The Rocking Horse Winner – State of Feeling Concentration

The Rocking Horse Winner
State of Feeling Concentration

A few years ago, it seemed that every band suddenly had a female singer. There were more female singers than male, it appeared. And everywhere we were treated to one gorgeous female voice that outdid the last. In the realm of indie rock, however, the appearance of female singers for rock bands – not just pop bands – is now much more of a rarity. That’s why The Rocking Horse Winner’s album is so timely. The female vocals here are not overwhelmed by a hundred other like bands.
The problem lies in that the vocals, provided by Jolie Lindholm, overwhelm the songs themselves. Now this isn’t a production issue. Actually, the gorgeous vocals are mixed perfectly with lofty, atmospheric rock music. But the power that Lindholm’s vocals command will draw you in. You’ll remember her voice undoubtedly. You might not remember the nice melodies and swirling music that she sang to.
Lindholm’s vocals remind me so much of Harriet Wheeler, singer for The Sundays. She has that similar higher-range voice that makes every song into a palpable, immense affair. I didn’t even think to compare the musicians who play here, but she is backed, surprisingly, by the three original members of As Friends Rust and a guitarist for Shai Halud (although he joined after the recording of this album). With those members, you might expect something hard and frenzied, but that couldn’t be further from the truth. The songs actually provide a nice mixture of the lofty emo qualities of Jejune, the lighter indie fare of Jimmy Eat World, and the pure pop sensibilities of a band like Moonpools & Caterpillars.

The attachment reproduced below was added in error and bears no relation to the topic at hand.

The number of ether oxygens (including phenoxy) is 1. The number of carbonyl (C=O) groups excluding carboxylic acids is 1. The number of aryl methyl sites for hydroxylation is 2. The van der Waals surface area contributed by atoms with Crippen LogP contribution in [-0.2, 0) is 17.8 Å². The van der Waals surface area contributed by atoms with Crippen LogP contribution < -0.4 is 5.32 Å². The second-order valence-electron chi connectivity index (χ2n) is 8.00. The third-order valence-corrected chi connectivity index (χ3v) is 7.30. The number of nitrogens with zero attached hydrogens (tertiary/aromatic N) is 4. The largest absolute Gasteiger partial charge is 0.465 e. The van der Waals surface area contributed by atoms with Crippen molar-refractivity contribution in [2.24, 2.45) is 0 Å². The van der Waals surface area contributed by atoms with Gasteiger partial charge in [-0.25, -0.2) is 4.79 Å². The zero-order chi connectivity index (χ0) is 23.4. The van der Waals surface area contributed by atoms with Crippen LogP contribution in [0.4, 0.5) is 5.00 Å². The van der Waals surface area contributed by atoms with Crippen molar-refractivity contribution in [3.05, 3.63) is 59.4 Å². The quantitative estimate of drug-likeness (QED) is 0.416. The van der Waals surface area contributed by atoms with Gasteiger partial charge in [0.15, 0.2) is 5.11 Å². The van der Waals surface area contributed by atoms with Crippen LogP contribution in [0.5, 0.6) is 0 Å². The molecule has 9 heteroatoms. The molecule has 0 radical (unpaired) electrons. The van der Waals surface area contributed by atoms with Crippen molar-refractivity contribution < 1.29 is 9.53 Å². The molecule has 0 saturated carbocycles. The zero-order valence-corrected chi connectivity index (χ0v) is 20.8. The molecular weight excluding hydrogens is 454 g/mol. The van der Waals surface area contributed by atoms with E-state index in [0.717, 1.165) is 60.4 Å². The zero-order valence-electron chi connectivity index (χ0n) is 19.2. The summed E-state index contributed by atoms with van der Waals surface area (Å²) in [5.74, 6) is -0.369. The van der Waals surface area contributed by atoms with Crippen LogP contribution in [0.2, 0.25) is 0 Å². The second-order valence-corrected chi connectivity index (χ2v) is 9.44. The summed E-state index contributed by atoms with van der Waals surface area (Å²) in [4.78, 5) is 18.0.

But you don’t care about the musicians, you care about the music. From the swirling, soaring atmosphere of “From Miles Away” to the more poppy and infinitely pleasurable “Atmosphere,” these songs are fantastic. The rhythm takes center stage, really providing the tempo as a backbone to the vocals, the guitar adding nice melodies to keep things moving. Some of the songs are more true to the Sundays comparison, like the moody and textured “When Songbirds Sing” and the quieter “Until Next Time,” but they still have a more rocking quality to them, with much more emphasis on the rhythm. And on others, like the lovely “Tomorrow,” the band definitely rocks out. And it contrasts nicely with one of the prettiest, most atmospheric track on the album, “Sleep Well” and the acoustic “Steps in Sand.”
I didn’t realize how much I missed truly spectacular female vocalists until this band came along. They have that textured, 90’s alternative sound to them but definitely with a more modern, lighter indie flare. The music itself is catchy, soaring indie rock, but you might not notice if you get lost in Lindholm’s vocals. Don’t be surprised.